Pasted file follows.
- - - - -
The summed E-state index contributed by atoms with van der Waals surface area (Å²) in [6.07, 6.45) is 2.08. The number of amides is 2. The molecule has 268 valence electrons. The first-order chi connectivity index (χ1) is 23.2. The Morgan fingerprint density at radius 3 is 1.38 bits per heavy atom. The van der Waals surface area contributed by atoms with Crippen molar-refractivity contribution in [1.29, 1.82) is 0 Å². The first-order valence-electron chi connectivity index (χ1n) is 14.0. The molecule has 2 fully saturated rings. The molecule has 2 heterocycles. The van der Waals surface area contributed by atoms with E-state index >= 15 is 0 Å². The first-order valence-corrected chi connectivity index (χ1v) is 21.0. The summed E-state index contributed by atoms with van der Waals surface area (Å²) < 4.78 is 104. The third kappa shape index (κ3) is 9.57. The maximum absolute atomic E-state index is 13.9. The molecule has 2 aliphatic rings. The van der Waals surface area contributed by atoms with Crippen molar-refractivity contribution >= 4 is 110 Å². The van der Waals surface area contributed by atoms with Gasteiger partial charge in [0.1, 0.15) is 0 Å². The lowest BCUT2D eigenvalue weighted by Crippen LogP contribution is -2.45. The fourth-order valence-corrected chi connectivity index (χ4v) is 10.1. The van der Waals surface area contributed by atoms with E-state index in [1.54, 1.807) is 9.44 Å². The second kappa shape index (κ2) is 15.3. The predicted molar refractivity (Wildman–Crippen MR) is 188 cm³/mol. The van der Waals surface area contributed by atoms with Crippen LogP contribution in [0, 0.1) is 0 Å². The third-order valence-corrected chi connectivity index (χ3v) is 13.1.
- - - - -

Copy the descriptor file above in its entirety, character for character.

The summed E-state index contributed by atoms with van der Waals surface area (Å²) in [6.07, 6.45) is 2.08. The number of amides is 2. The molecule has 268 valence electrons. The first-order chi connectivity index (χ1) is 23.2. The Morgan fingerprint density at radius 3 is 1.38 bits per heavy atom. The van der Waals surface area contributed by atoms with Crippen molar-refractivity contribution in [1.29, 1.82) is 0 Å². The first-order valence-electron chi connectivity index (χ1n) is 14.0. The molecule has 2 fully saturated rings. The molecule has 2 heterocycles. The van der Waals surface area contributed by atoms with E-state index >= 15 is 0 Å². The first-order valence-corrected chi connectivity index (χ1v) is 21.0. The summed E-state index contributed by atoms with van der Waals surface area (Å²) < 4.78 is 104. The third kappa shape index (κ3) is 9.57. The maximum absolute atomic E-state index is 13.9. The molecule has 2 aliphatic rings. The van der Waals surface area contributed by atoms with Crippen molar-refractivity contribution >= 4 is 110 Å². The van der Waals surface area contributed by atoms with Gasteiger partial charge in [0.1, 0.15) is 0 Å². The lowest BCUT2D eigenvalue weighted by Crippen LogP contribution is -2.45. The fourth-order valence-corrected chi connectivity index (χ4v) is 10.1. The van der Waals surface area contributed by atoms with E-state index in [1.54, 1.807) is 9.44 Å². The second kappa shape index (κ2) is 15.3. The predicted molar refractivity (Wildman–Crippen MR) is 188 cm³/mol. The van der Waals surface area contributed by atoms with Crippen LogP contribution in [0, 0.1) is 0 Å². The third-order valence-corrected chi connectivity index (χ3v) is 13.1.